Although the characters in Grace of the Father are slightly realistic at times, they mostly tend to be stereotypical due to obvious dialogue and circular conversations. The perfect Christians have unrealistic responses to tragedies and seem unaffected by a key family death, choosing to rely on mindless platitudes and exhibit random emotional outbursts that don’t fit the contexts. Elsewhere, it’s difficult to know what to focus on as the random subplots are simply strung together, causing the narrative the aimless wander in purposelessness. Valuable time is wasted on musical montages that accomplish nothing, and the story meanders all over the place without giving the audience a reason to be interested in it. However, in the final fourth of the plot, a slightly interesting twist is revealed that could have been interesting. Nonetheless, it’s not enough to redeem the other pointlessness in the movie, and many viewers will never make it far enough to see the ending. Thus, only a small score can be granted here.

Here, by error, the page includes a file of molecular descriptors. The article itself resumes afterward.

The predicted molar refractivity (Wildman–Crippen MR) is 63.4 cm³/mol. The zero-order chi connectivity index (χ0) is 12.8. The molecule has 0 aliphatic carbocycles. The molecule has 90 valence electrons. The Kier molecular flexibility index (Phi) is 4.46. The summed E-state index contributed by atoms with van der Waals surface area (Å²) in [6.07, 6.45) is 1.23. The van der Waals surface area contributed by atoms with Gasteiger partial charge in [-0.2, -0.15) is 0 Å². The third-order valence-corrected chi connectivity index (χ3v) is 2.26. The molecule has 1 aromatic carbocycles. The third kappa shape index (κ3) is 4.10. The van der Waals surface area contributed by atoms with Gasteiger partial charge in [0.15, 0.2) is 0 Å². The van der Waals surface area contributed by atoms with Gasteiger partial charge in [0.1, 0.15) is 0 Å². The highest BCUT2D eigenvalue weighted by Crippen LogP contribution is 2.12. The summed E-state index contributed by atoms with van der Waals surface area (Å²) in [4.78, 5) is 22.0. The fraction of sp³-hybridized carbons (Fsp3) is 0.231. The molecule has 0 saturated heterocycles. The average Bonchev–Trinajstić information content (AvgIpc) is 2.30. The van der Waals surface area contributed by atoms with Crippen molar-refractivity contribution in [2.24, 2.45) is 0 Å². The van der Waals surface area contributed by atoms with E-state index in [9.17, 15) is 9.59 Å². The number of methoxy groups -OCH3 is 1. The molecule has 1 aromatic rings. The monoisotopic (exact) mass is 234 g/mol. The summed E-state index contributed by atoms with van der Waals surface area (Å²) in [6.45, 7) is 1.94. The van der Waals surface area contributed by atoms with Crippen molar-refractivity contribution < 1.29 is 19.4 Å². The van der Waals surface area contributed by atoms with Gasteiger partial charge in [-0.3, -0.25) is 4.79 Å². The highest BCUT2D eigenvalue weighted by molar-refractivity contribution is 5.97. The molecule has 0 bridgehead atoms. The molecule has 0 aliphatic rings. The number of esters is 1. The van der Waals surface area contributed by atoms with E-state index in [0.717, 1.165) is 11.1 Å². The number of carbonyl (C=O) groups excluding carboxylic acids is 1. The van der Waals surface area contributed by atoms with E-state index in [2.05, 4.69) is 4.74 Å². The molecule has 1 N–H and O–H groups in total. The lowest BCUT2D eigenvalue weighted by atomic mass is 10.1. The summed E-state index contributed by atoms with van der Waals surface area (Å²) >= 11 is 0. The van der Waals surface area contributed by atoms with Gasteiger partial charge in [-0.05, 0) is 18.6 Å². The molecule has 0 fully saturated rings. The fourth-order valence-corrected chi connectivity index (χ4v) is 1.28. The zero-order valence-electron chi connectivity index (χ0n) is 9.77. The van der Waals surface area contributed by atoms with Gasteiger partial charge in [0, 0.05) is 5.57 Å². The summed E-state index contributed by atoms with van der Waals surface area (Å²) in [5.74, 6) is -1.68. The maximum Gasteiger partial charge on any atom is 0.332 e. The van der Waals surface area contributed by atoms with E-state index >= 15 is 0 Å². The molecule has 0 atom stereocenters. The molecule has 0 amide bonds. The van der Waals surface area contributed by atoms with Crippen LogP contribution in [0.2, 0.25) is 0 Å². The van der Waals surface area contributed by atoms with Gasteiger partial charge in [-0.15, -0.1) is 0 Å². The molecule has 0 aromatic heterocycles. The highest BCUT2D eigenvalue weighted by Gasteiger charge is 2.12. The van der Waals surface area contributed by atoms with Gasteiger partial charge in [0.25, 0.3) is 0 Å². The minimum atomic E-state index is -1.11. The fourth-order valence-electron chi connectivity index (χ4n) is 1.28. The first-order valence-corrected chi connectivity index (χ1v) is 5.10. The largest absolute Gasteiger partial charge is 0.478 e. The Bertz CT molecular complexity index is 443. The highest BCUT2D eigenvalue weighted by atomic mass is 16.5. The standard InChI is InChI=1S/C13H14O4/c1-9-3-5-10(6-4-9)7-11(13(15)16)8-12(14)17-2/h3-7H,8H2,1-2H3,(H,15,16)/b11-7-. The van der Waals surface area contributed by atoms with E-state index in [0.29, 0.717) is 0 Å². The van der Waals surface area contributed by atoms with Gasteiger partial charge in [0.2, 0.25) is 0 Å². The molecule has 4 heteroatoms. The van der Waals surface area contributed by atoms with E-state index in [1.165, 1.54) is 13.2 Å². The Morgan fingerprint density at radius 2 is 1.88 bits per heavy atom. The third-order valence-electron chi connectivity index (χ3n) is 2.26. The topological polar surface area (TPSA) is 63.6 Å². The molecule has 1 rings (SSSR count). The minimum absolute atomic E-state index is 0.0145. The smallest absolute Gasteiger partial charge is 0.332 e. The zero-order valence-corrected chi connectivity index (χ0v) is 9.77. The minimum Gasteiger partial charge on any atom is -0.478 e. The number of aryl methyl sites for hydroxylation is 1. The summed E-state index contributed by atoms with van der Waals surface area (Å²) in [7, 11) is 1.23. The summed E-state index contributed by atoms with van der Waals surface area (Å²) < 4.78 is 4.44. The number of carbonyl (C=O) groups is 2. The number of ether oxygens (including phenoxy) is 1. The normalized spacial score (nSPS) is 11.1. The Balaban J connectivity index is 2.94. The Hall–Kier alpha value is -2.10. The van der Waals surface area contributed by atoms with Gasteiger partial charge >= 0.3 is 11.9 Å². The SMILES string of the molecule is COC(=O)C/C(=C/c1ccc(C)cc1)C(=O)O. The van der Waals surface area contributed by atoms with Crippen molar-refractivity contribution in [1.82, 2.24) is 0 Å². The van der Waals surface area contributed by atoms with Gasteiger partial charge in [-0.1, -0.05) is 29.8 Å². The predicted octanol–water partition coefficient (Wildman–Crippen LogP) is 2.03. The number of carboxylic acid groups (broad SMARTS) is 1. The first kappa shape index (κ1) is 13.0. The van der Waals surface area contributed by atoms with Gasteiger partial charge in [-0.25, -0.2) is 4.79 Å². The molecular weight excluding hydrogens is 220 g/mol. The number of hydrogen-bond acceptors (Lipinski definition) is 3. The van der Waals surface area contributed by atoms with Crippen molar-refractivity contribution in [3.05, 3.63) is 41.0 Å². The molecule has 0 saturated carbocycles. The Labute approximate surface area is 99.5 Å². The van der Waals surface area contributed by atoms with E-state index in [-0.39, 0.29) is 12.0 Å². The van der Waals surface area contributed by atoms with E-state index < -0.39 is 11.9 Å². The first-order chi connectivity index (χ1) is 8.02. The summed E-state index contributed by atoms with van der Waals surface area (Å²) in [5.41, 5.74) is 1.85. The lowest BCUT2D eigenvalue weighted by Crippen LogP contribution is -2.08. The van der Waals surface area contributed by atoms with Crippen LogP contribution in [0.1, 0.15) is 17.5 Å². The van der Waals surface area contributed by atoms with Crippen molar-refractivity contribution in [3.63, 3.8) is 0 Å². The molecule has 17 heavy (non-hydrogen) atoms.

Acting Quality (1 point)

For the most part, the acting in this film is passable even though the emotions tend to be flat and unrealistic. There’s nothing particularly dynamic or awful about these performances. However, they trend negative as the movie progresses. Therefore, only a point can be warranted here.